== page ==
Howe Sound Crest Trail June 6, 2015

06:00 we were off with two cars, one destined to stay at Porteau Cove and the other at Cypress Mountain. The typical Howe Sound Crest Trail thru hike arrangement. Once at Cypress we did one last check of our gear and started off on our first overnighter of the season.

After a later start than we wanted 09.35 ( somehow missed a marker on the HSCT-E ???) we were back on track to St. Mark’s Summit. The trail is hard packed gravel and fairly easy going to start, but quickly turns to a well worn, well marked rooty trail. At 11:02 we reached St. Marks Summit, Elevation 1371 m. and coming from a guy that does a lot of hikes mid-week, the crowds up there were not my cup of tea. The weather was great, so it brought everyone out. We found a “quieter” spot, took a bit of break and we were off again. Cypress Provincial Park

St.Marks Summit

The next accent on the Howe Sound Crest Trail is Unnecessary Mtn., Elevation 1548 m. It is a steep climb and definitely a bit of a grind. The rewards though are worth it as the Summit, the highest on the trail offers 360 degree views. We reached the the South Summit at 14:30 and The North Summit at 15:20. From this point on the hikers thin out, and the trail starts to feel like you are truly “getting away from it all”. Also a note, looking at our time, I realize how much slower our pace was with overnight packs. Our breaks weren’t the shortest and our packs definetly not the lightest. (Not a surprise when your hiking partner is carrying 8 litres of water and half sac of beer, haha)Lions Fron Unneccesary Mountain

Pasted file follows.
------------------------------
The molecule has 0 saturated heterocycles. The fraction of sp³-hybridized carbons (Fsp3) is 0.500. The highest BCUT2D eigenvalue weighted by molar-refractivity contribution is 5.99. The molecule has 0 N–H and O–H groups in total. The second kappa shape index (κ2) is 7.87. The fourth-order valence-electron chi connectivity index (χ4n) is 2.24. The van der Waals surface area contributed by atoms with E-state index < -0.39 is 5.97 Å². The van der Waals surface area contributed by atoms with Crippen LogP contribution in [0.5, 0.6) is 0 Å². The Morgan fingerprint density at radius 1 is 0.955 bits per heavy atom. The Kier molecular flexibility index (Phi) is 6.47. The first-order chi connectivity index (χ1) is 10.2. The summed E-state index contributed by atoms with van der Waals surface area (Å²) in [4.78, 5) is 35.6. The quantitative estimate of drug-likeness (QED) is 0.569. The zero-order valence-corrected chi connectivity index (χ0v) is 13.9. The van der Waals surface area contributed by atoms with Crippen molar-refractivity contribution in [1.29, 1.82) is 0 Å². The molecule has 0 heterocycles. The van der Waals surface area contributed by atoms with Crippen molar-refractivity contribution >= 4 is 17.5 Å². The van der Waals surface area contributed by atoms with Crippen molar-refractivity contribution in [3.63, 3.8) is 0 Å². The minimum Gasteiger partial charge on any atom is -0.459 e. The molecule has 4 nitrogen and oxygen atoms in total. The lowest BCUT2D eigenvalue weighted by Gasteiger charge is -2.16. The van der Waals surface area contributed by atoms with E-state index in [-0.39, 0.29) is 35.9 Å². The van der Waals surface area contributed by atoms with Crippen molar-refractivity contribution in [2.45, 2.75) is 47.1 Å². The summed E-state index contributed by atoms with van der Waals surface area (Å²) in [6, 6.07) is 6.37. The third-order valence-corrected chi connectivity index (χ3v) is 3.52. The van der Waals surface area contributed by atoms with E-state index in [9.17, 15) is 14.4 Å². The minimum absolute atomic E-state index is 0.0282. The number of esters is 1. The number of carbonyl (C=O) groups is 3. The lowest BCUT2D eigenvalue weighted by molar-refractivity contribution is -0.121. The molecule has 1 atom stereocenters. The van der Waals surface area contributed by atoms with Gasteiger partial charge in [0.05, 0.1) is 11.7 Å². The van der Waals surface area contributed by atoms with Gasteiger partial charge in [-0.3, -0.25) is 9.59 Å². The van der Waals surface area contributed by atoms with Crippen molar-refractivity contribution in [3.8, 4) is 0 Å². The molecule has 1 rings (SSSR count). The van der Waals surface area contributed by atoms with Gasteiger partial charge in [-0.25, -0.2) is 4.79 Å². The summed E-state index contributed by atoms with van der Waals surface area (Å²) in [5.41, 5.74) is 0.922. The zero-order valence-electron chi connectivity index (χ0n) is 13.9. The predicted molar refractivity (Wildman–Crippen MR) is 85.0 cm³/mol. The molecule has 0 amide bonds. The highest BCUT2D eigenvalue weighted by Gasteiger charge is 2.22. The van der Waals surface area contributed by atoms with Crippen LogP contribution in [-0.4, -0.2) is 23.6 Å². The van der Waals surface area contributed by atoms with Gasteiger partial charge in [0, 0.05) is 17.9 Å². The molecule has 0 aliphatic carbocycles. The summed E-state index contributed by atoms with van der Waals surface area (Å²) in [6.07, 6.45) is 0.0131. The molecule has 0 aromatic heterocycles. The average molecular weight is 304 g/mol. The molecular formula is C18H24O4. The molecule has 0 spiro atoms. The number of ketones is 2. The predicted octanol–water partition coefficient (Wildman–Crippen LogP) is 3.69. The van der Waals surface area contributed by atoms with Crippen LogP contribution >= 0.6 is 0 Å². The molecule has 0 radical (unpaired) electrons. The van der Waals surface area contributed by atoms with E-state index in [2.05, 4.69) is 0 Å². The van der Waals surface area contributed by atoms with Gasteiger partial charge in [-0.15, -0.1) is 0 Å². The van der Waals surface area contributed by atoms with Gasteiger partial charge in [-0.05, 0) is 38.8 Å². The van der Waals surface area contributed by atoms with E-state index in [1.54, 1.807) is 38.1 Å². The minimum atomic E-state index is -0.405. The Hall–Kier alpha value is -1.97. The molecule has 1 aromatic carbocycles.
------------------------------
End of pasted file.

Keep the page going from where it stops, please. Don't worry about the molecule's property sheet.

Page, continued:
We pressed on, next stop  “The Lions”. To me there is something really magical about the Lions,  especially up close. We all stare at them from the city, these two prominent icons so visible in our daily lives, but to be up close to them is something really special. Howe Sound Crest TrailEast LionThe trail basically traverses the Lions and skirts you along them as you scale between them. I will add that at this point, that there have been multiple sections on this trail that are quite challenging and especially with a heavy pack, quite dangerous. A lack of attention, a slip, or going unbalanced would prove to be very unfavourable or worse.